By Jon Crooks
You’ve got to hand it to the Tories and the right-wing press who fought a very negative but successful campaign of fear. They managed to convince the nation not that The Conservatives were the best choice, but that they were the safe choice when faced with the threat of a Labour government propped up by the SNP. Congratulations on your shallow victory.
The corporate press in particular played a crucial role. I never thought I’d agree with Nigel Farage on something, but he’s right to congratulate the editors of the Sun and the Mail. They were hugely influential in staging this Tory election victory.
So what went wrong for Labour? Well first of all, as David Blunkett pointed out in the immediate aftermath, the big mistake might have been the failure to dispel the impression that Gordon Brown’s government had been responsible for the financial crisis. But perhaps also because they failed to dispel the deficit myth.
What worries me now is the assumption that Labour moved too far to the left after the financial crisis and this proved to be the wrong decision. That they now need to become more ‘centrist’ – a return to Blairism. When in fact many believe Labour didn’t move far enough to the left to offer a credible alternative to The Tories, hence many former Labour voters switching to the Greens and the SNP, or just voting Tory because they were safe and “they’re all the same anyway”.
We’ll have to wait and see what Labour does next, but they won’t be in any rush. If last time is anything to go by, they’ll go underground for the next few years, licking their wounds and squabbling with each other over a new direction and a new leader. In the meantime, there needs to be opposition to this newly endorsed government who will continue to cut spending and services, continue to privatize the NHS and our schools, and continue to slash the support for vulnerable people in this country. Somebody has to step up and fight them.
The struggle must continue. Now more than ever. Maybe too many people don’t care enough outside their own little worlds, but plenty do. People who have been denied a voice in our corrupt and twisted system.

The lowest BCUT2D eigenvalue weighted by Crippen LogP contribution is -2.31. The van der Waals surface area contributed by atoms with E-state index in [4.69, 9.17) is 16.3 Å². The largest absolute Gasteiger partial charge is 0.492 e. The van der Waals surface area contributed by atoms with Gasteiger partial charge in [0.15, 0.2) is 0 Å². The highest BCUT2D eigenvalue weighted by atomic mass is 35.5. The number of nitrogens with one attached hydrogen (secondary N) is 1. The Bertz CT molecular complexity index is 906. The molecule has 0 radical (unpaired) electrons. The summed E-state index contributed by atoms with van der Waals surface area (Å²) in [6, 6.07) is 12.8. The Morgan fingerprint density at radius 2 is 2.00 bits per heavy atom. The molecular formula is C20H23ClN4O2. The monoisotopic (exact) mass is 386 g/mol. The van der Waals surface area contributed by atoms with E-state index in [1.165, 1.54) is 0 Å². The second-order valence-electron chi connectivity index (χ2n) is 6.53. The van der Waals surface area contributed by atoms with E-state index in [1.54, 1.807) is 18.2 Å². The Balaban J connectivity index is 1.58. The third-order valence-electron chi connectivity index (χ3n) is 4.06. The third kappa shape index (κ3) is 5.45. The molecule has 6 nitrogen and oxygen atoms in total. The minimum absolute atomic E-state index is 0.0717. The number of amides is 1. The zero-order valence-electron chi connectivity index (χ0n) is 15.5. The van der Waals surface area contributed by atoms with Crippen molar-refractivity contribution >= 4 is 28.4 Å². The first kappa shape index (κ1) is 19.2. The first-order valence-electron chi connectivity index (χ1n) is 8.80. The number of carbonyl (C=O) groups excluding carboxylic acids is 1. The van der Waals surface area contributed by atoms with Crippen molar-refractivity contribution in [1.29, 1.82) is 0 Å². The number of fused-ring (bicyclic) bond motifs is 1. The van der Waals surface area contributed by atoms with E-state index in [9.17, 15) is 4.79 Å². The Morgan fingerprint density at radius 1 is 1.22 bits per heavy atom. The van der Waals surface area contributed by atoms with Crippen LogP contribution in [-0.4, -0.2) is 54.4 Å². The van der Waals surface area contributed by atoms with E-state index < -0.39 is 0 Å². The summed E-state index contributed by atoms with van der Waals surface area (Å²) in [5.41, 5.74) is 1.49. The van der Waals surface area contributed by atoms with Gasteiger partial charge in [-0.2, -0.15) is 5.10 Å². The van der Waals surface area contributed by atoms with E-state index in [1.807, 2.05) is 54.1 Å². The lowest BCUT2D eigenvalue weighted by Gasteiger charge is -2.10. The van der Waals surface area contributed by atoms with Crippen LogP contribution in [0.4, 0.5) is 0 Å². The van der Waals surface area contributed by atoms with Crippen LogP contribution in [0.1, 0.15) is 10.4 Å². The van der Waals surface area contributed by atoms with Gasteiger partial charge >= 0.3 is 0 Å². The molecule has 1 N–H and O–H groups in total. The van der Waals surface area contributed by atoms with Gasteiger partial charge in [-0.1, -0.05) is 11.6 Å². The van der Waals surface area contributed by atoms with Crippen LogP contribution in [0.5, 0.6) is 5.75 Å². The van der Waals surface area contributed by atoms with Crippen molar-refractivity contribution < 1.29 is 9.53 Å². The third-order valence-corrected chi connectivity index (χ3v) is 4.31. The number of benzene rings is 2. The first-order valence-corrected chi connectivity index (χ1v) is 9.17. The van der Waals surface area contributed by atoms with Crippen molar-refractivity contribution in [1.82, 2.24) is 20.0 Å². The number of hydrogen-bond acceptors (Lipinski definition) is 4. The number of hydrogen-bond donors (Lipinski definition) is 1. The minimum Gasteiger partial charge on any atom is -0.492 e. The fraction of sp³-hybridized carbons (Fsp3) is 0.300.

Let’s not give up. Let’s quickly decide where to take the fight. Should we campaign for a fair voting system such as Proportional Representation and put an end to all the tactical voting and wasted votes before the next General Election? Should we campaign on party funding and the influence of the corporate media who mounted a vicious campaign against Cameron’s opponents to protect their own vested interests? Having considered and discussed these issues over the last few days, I’m not so sure either of these are now worthy pursuits.
What are the chances of The Tories introducing a bill to the House of Commons to reform the First Past the Post electoral system that so benefits them? What chance is there that they will reform party funding when it is their party that benefits most from rich donors? It’s just not going to happen. Maybe if Labour had won, but not now.
So what then? One thought is that we campaign for devolution from Westminster. Here’s 3 reasons why:
- This is already on the Tory agenda, we just need to hijack it. George Osbourne announced his plans for Manchester last November and he’ll now try and implement them, but there is a problem. Manchester doesn’t want an elected mayor. We’ve said so in a referendum before.
- Scotland will get more devolution now; probably Devo-max, with all tax raising other than VAT and all spending other than defense handed over to the Scottish Parliament. We should demand the same in the North of England – not the pathetic handing out of a few quid that Manchester is to be granted under Devo-Manc, but genuine devolution to the regions with real political accountability and democracy at a local level.
- In the North of England, Labour still have the upper hand and if we can convince our MPs to support us on this issue we can build strong support in Westminster
There is no point trying to force political reform onto the agenda at Westminster. The Establishment won. The Tories won with a majority (albeit a slim one) and there’s no chance of them introducing any legislation that will be detrimental to their hold on power in the future. Of course we can fight them on each and every bit of damaging legislation they try to introduce and highlight the damage they’re doing every day, but at the same time we could bring about real change from within our local communities if we can wrestle power from then by ambushing the Tory devolution plans.
Manchester could well be the key battleground. What if we were to fight Osborne’s Devo-Manc deal with everything we’ve got? Demand a referendum in which we reject his deal and demand devolution on our own terms. There are a great number of local political and environment organisations now and if they work together we could mobilize.